We describe the short- and long-term dynamics of a phenotypic polymorphism that arose in a population of Escherichia coli while it was serially propagated for almost 20,000 generations in a glucose-limited minimal medium. The two types, designated L and S, differ conspicuously in the size of the colonies they form on agar plates as well as the size of their individual cells, and these differences are heritable. The S type reached a detectable frequency (>1%) at generation 6,000, and it remained above that frequency throughout the subsequent generations. In addition to morphological differences, L and S diverged in important ecological properties. With clones isolated at 18,000 generations, L has a maximal growth rate in fresh medium that is ∼20% higher than that of S. However, experiments with conditioned media demonstrate that L and S secrete one or more metabolites that promote the growth of S but not of L. The death rate of L during stationary phase also increases when S is abundant, which suggests that S may either secrete a metabolite that is toxic to L or remove some factor that enables the survival of L. One-day competition experiments with the clones isolated at generation 18,000 show that their relative fitness is frequency dependent, with each type having an advantage when rare. When these two types are grown together for a period of several weeks, they converge on an equilibrium frequency that is consistent with the 1-d competition experiments. Over the entire 14,000-generation period of coexistence, however, the frequency of the S type fluctuated between approximately 10% and 85%. We offer several hypotheses that may explain the fluctuations in this balanced polymorphism, including the possibility of coevolution between the two types.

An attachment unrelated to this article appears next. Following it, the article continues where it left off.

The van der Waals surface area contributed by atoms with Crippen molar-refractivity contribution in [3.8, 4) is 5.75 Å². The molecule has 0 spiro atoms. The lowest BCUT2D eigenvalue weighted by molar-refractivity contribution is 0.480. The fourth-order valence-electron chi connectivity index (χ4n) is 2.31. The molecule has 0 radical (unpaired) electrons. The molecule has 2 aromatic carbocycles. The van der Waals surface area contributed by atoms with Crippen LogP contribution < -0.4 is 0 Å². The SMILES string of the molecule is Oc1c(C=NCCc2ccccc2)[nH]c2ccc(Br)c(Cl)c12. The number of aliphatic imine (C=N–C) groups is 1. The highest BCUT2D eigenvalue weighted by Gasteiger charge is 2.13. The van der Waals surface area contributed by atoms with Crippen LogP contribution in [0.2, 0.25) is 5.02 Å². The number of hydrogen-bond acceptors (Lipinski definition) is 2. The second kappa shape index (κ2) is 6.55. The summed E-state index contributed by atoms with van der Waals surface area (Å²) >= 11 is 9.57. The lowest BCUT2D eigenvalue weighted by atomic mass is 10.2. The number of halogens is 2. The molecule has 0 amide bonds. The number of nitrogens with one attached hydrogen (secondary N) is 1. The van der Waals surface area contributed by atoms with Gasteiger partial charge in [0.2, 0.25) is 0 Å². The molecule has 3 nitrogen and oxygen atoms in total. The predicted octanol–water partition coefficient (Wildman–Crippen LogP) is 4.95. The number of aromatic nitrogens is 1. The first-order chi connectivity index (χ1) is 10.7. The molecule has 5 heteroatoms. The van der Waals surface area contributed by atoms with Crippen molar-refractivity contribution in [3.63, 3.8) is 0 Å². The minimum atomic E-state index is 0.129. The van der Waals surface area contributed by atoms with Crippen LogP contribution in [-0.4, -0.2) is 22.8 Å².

Keywords: Escherichia coli; experimental evolution; frequency‐dependent selection; stable polymorphism.